Amity Shlaes, author of The Forgotten Man, delivers a brilliant and provocative reexamination of Americas thirtieth president, Calvin Coolidge, and the decade of unparalleled growth that the nation enjoyed under his leadership. In this riveting biography, Shlaes traces Coolidges improbable rise from a tiny town in New England to a youth so unpopular he was shut out of college fraternities at Amherst College up through Massachusetts politics. After a divisive period of government excess and corruption, Coolidge restored national trust in Washington and achieved what few other peacetime presidents have: He left office with a federal budget smaller than the one he inherited. A man of calm discipline, he lived by example, renting half of a two-family house for his entire political career rather than compromise his political work by taking on debt. Renowned as a throwback, Coolidge was in fact strikingly modernan advocate of womens suffrage and a radio pioneer. At once a revision of man and economics, Coolidge gestures to the country we once were and reminds us of qualities we had forgotten and can use today.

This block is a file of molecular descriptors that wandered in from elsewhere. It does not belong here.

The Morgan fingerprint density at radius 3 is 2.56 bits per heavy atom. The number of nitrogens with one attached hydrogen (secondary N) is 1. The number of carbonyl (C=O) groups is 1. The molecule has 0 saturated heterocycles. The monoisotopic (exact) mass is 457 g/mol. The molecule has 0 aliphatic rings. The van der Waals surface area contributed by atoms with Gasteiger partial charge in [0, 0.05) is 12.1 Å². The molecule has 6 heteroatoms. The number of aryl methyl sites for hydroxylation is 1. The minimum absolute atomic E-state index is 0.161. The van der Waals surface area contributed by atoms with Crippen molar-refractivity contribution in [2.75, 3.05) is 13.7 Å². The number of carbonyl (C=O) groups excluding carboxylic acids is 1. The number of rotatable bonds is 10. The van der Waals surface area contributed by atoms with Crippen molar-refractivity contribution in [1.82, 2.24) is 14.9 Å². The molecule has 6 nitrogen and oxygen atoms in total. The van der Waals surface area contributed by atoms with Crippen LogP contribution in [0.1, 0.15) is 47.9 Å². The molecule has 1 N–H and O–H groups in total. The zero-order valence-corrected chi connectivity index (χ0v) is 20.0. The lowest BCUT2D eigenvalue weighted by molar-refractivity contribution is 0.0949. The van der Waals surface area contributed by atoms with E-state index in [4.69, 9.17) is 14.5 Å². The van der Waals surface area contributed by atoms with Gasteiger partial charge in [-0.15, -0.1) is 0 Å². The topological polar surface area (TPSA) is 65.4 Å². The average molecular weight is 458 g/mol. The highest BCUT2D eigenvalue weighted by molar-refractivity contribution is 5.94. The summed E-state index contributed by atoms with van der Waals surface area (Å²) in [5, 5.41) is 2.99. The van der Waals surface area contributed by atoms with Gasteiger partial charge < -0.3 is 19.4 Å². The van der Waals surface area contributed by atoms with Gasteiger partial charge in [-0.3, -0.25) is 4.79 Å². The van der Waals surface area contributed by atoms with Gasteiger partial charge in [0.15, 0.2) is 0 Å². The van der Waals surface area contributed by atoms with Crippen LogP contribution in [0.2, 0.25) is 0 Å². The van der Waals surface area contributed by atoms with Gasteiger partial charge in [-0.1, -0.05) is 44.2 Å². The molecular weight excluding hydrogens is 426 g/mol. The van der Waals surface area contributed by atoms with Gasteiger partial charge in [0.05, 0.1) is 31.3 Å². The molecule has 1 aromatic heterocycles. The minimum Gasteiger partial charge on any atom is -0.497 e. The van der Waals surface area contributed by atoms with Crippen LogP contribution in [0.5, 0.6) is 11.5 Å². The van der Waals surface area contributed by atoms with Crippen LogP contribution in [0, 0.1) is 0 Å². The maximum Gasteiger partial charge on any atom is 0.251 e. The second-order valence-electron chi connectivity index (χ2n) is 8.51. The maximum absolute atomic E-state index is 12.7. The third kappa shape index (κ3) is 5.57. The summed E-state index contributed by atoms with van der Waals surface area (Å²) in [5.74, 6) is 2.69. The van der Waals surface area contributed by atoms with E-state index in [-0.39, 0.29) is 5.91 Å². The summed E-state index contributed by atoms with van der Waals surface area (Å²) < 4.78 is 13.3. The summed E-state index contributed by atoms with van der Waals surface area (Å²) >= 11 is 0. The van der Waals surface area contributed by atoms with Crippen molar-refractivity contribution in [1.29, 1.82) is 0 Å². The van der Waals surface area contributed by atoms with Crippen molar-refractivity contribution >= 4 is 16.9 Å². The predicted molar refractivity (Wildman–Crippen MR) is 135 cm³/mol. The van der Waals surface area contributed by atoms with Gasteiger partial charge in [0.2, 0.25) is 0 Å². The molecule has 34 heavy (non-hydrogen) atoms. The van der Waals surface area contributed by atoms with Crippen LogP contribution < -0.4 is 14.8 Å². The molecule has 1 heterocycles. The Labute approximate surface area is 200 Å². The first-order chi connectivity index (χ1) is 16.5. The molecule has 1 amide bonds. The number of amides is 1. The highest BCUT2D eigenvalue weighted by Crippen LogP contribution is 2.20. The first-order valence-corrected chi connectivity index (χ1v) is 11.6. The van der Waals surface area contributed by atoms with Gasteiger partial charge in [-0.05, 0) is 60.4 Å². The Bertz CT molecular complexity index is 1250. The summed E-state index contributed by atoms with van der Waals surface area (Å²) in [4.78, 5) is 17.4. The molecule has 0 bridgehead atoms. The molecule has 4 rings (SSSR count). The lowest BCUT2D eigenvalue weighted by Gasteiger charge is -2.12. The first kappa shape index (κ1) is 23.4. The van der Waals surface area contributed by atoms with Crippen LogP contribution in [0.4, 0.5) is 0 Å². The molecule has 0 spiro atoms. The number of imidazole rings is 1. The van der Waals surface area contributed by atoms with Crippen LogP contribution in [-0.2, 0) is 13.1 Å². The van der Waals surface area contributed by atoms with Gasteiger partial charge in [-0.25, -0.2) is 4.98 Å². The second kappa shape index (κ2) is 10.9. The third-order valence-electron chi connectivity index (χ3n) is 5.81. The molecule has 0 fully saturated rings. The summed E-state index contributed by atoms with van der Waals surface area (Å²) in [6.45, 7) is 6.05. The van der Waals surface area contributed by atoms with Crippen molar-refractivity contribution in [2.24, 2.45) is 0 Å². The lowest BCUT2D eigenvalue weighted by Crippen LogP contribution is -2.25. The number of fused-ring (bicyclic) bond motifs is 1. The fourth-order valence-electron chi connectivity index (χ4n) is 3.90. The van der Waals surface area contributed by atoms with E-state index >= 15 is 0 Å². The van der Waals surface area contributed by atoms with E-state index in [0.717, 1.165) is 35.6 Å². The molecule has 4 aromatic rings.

About the Author
Amity Shlaes is the director of the George W. Bush Institute’s economic growth project and the author of the New York Times bestsellers The Forgotten Man, which won the Hayek Prize, and The Greedy Hand. She writes a syndicated column for Bloomberg and has served on the editorial board of The Wall Street Journal. She is a winner of the Bastiat Prize for economic journalism. A trustee of the Calvin Coolidge Memorial Foundation, she lives in Brooklyn, New York.